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Monday, February 9, 2015

Corliss Tech Review Group: ARM smartphone chip boasts 3x computing power

With the trend today of making every new smartphone thinner than the last one, most would have to make a compromise between aesthetics and productivity. Usually, a nice and thin smartphone means shorter battery life and limited processing capability.

Fortunately for us, manufacturers are now moving towards extended battery life and excellent processing power even in thin handsets. Case in point: ARM's next generation A72 processors.

ARM Holdings, a microchip designer based in Britain, has announced a new processor for tablets and smartphones that boasts improved graphics and processing capability. Their new Cortex-A72 chip design and other improvements in related technology came just in time to help the handheld device industry which struggles with cooling demand.

Corliss Tech Review Group noted that much of the advancement could be credited to big improvements made in manufacturing technology, particularly from the Asian contractors.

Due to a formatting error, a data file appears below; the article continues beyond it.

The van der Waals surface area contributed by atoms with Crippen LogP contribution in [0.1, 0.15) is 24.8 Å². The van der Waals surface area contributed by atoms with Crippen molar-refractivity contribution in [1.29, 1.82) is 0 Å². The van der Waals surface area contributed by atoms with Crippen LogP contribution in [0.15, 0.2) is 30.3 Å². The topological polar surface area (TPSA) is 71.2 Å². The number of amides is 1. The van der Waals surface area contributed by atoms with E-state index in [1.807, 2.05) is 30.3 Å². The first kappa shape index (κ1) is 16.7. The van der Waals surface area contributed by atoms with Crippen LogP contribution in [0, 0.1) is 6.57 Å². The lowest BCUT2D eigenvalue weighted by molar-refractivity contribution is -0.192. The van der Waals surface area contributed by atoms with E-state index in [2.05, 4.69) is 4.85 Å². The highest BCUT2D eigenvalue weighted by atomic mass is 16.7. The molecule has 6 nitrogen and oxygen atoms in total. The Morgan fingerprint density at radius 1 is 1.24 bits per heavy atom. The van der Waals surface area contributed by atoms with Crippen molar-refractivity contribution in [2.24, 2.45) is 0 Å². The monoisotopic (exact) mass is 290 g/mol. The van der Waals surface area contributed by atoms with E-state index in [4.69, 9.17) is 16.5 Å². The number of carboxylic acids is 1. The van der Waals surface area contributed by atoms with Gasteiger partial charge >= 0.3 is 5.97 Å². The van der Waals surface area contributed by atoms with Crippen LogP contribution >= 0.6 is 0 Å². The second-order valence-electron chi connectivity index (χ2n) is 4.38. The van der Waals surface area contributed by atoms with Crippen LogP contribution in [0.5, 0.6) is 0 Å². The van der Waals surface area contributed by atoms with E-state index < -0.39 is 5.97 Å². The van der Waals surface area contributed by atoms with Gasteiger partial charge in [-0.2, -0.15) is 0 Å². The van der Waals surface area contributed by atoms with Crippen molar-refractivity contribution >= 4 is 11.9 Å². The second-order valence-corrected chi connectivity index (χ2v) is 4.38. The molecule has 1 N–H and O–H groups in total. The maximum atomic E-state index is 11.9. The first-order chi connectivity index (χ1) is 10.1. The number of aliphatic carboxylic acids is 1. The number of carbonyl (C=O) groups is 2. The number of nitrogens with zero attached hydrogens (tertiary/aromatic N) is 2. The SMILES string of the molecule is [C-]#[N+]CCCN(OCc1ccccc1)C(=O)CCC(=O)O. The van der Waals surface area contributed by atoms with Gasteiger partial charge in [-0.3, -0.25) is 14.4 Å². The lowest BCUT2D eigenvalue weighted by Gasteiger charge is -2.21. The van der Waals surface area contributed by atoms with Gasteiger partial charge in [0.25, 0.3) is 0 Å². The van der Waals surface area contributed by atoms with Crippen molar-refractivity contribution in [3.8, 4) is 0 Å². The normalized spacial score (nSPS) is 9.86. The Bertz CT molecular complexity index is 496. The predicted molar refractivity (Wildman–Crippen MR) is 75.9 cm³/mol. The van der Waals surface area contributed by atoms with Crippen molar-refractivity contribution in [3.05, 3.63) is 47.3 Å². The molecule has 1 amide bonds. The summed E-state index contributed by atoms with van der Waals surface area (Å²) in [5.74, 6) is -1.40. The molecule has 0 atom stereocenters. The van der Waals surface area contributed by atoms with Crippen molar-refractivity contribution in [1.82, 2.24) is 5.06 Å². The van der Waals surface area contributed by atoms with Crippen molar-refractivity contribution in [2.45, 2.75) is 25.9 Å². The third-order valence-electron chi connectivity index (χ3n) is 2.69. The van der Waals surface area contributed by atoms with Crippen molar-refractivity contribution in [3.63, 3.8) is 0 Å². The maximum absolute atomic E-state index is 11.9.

An event in San Francisco was held where ARM announced that the new chips pack thrice as much computing power when compared with those in use today. It is now totally possible for manufacturers to use these new processors from ARM to get superb performance minus the strain in the device's battery. In fact, the company claims that in thin profile designs, the new chip could allow for as much as 75% reduction in power consumption.

The company's vice president of marketing also mentioned that the device has "more than enough" computing power to support complex processes on tablets and smartphones even without an Internet connection. Most of the smartphone processes today that are data-heavy are usually being handled by remote servers and not the device's processor itself.

Devices with this new processor technology are expected to be available by early next year. But according to Corliss Tech Review Group, 10 companies, including MediaTek of Taiwan and Rockchip of China, have already licensed ARM's new technology.

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